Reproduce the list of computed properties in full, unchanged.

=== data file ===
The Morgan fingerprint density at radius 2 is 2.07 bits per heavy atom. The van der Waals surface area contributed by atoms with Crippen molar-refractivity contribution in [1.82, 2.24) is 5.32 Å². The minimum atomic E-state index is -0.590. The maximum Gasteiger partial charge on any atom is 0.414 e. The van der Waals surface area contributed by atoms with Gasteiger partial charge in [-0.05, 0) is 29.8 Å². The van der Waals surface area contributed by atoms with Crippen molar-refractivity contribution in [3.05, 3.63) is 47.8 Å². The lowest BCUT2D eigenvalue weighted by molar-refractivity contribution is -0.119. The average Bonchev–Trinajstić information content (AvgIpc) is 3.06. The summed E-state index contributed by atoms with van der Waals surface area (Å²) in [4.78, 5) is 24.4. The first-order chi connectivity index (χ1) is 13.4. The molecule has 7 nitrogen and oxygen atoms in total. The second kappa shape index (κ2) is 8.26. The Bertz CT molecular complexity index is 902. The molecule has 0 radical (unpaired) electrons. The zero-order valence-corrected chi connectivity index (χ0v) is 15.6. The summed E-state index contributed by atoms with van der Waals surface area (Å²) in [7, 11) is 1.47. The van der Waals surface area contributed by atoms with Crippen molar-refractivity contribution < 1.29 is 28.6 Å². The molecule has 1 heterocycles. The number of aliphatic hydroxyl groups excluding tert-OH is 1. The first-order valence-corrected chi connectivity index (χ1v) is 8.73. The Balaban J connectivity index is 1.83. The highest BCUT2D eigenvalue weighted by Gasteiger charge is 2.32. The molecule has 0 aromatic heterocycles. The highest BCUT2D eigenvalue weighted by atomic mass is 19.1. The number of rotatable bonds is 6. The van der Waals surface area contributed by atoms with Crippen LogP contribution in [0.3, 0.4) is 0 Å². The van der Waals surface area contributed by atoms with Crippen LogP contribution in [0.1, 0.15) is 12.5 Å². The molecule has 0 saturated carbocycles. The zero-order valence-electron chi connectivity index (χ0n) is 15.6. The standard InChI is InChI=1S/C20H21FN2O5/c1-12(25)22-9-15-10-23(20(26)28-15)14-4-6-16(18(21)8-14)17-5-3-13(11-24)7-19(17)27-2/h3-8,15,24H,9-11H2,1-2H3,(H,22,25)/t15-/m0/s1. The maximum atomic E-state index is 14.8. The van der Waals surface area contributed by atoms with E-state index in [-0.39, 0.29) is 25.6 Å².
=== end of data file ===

The Morgan fingerprint density at radius 2 is 2.07 bits per heavy atom. The van der Waals surface area contributed by atoms with Crippen molar-refractivity contribution in [1.82, 2.24) is 5.32 Å². The minimum atomic E-state index is -0.590. The maximum Gasteiger partial charge on any atom is 0.414 e. The van der Waals surface area contributed by atoms with Gasteiger partial charge in [-0.05, 0) is 29.8 Å². The van der Waals surface area contributed by atoms with Crippen molar-refractivity contribution in [3.05, 3.63) is 47.8 Å². The lowest BCUT2D eigenvalue weighted by molar-refractivity contribution is -0.119. The average Bonchev–Trinajstić information content (AvgIpc) is 3.06. The summed E-state index contributed by atoms with van der Waals surface area (Å²) in [4.78, 5) is 24.4. The first-order chi connectivity index (χ1) is 13.4. The molecule has 7 nitrogen and oxygen atoms in total. The second kappa shape index (κ2) is 8.26. The Bertz CT molecular complexity index is 902. The molecule has 0 radical (unpaired) electrons. The zero-order valence-corrected chi connectivity index (χ0v) is 15.6. The summed E-state index contributed by atoms with van der Waals surface area (Å²) in [7, 11) is 1.47. The van der Waals surface area contributed by atoms with Crippen molar-refractivity contribution < 1.29 is 28.6 Å². The molecule has 1 heterocycles. The number of aliphatic hydroxyl groups excluding tert-OH is 1. The first-order valence-corrected chi connectivity index (χ1v) is 8.73. The Balaban J connectivity index is 1.83. The highest BCUT2D eigenvalue weighted by Gasteiger charge is 2.32. The molecule has 0 aromatic heterocycles. The highest BCUT2D eigenvalue weighted by atomic mass is 19.1. The number of rotatable bonds is 6. The van der Waals surface area contributed by atoms with Crippen LogP contribution in [0.3, 0.4) is 0 Å². The van der Waals surface area contributed by atoms with Crippen LogP contribution in [0.1, 0.15) is 12.5 Å². The molecule has 0 saturated carbocycles. The zero-order valence-electron chi connectivity index (χ0n) is 15.6. The standard InChI is InChI=1S/C20H21FN2O5/c1-12(25)22-9-15-10-23(20(26)28-15)14-4-6-16(18(21)8-14)17-5-3-13(11-24)7-19(17)27-2/h3-8,15,24H,9-11H2,1-2H3,(H,22,25)/t15-/m0/s1. The maximum atomic E-state index is 14.8. The van der Waals surface area contributed by atoms with E-state index in [-0.39, 0.29) is 25.6 Å².